Rolls-Royce’s all-electric aircraft packs the most power-dense battery


An all-electric passenger aircraft getting ready for flight in 2026.

I guess the only big challenge for the aviation industry at present in developing an all-electric commercial aircraft is, of course, the energy density. You’ll need to carry a ridiculous number of battery cells, which makes the aircraft weigh as much as a mountain and as a result, the aircraft might not take off at all. However, several companies around the world are working round-the-clock to find a solution, but understandably, the best they can come up with so far are eVTOL air taxis and two-seater aircrafts. But that’s a good start. As for Rolls-Royce (not Motor Cars), its Spirit of Innovation all-electric aircraft which successfully performed its first flight recently, is claimed to pack the most power-dense battery pack ever assembled for an aircraft.

The aircraft took off from the UK Ministry of Defence’s Boscombe Down site and flew for approximately 15 minutes. It was able to reach an altitude of 5,000 ft or just over 1.5 km. The Spirit of Innovation is part of Rolls-Royce’s ACCEL programme, short for ‘Accelerating the Electrification of Flight’, and includes YASA and aviation start-up Electroflight as key partners. YASA—recently acquired by Daimler—is a UK-based electric motor and controller manufacturer. Half of the project’s funding comes from the Aerospace Technology Institute (ATI)—in partnership with the Department for Business, Energy & Industrial Strategy and Innovate UK.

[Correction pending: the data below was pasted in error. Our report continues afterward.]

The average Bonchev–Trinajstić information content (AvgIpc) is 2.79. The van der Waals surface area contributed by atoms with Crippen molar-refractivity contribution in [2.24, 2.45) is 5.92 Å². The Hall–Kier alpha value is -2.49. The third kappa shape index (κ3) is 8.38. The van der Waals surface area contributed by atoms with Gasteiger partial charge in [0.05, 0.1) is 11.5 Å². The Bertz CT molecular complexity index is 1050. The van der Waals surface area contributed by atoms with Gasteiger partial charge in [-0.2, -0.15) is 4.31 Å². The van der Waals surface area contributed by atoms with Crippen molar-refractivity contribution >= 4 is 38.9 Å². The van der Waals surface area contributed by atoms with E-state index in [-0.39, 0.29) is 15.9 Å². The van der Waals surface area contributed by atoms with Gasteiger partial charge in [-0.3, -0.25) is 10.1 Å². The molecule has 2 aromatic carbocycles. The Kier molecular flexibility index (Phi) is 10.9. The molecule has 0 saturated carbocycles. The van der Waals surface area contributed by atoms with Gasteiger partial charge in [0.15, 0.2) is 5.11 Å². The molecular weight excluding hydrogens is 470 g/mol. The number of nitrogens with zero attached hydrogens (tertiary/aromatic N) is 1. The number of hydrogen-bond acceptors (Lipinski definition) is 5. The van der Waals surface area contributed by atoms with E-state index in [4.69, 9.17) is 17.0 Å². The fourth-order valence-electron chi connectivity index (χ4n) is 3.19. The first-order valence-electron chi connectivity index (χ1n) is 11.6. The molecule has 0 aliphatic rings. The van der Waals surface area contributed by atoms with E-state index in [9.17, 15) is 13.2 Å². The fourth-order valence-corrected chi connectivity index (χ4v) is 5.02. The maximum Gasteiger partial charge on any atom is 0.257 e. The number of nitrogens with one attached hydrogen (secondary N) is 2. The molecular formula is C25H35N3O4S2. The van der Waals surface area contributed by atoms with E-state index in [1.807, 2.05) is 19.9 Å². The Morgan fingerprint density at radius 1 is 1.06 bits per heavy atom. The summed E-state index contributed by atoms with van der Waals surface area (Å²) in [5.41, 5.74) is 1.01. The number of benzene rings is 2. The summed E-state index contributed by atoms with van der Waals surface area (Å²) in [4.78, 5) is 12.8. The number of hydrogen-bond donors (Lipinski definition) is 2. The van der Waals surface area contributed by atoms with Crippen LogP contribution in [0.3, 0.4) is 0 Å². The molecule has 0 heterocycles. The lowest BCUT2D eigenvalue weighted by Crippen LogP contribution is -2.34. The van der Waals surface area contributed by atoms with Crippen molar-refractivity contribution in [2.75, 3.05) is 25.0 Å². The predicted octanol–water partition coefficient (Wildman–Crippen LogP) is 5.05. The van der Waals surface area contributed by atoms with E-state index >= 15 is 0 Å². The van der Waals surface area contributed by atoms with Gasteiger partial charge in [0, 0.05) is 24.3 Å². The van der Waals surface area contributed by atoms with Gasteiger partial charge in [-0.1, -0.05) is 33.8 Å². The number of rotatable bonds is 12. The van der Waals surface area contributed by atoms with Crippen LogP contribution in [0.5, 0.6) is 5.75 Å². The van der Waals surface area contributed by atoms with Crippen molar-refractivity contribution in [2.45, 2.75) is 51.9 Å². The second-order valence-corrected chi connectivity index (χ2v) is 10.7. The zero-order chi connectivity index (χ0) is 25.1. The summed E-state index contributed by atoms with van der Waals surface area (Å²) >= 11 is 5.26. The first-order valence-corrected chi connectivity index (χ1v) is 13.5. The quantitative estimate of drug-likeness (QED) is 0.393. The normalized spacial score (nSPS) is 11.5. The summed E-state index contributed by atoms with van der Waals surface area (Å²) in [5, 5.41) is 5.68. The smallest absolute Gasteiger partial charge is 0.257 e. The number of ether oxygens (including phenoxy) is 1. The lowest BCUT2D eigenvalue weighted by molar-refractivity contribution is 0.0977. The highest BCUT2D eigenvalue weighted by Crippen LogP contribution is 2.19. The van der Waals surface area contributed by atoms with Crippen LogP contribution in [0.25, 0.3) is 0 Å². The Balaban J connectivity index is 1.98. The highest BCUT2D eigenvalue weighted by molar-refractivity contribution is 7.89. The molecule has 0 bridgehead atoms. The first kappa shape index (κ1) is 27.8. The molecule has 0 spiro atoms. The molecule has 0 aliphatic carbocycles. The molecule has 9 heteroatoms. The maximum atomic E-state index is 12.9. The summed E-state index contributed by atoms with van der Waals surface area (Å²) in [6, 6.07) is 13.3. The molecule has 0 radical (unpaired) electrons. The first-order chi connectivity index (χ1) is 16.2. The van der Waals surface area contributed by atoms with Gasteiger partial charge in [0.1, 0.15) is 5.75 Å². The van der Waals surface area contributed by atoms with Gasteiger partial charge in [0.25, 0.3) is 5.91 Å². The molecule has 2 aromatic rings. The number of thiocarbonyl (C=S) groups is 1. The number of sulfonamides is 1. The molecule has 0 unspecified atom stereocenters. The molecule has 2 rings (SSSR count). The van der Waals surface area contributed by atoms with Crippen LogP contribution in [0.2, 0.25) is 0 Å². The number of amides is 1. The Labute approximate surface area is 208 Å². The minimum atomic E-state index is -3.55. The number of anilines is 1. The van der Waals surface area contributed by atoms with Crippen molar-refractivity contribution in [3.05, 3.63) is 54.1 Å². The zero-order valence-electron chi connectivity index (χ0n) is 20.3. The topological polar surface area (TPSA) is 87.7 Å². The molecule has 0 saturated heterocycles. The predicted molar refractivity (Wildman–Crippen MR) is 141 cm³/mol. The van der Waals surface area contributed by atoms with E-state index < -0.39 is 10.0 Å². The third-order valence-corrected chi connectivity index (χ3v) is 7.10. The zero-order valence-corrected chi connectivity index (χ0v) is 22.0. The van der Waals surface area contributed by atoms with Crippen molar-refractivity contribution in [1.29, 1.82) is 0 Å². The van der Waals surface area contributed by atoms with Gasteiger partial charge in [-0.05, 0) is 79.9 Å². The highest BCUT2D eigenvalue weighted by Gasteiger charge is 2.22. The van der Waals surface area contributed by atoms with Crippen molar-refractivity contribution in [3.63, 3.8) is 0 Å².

YASA’s 400 kW (544 metric hp) electric motor is juiced by a battery pack containing 6,000 cells (now imagine how much would it take for a 747-size or an A320-size aircraft). The battery pack boasts an advanced cooling system that can withstand extreme temperatures during the flight.

Rolls-Royce plans to offer electric propulsion systems to its customers for eVTOL and commuter aircrafts. The company is currently working with airframer Tecnam and Norwegian airline Widerøe to develop an all-electric passenger aircraft—planned to be ready for service in 2026.

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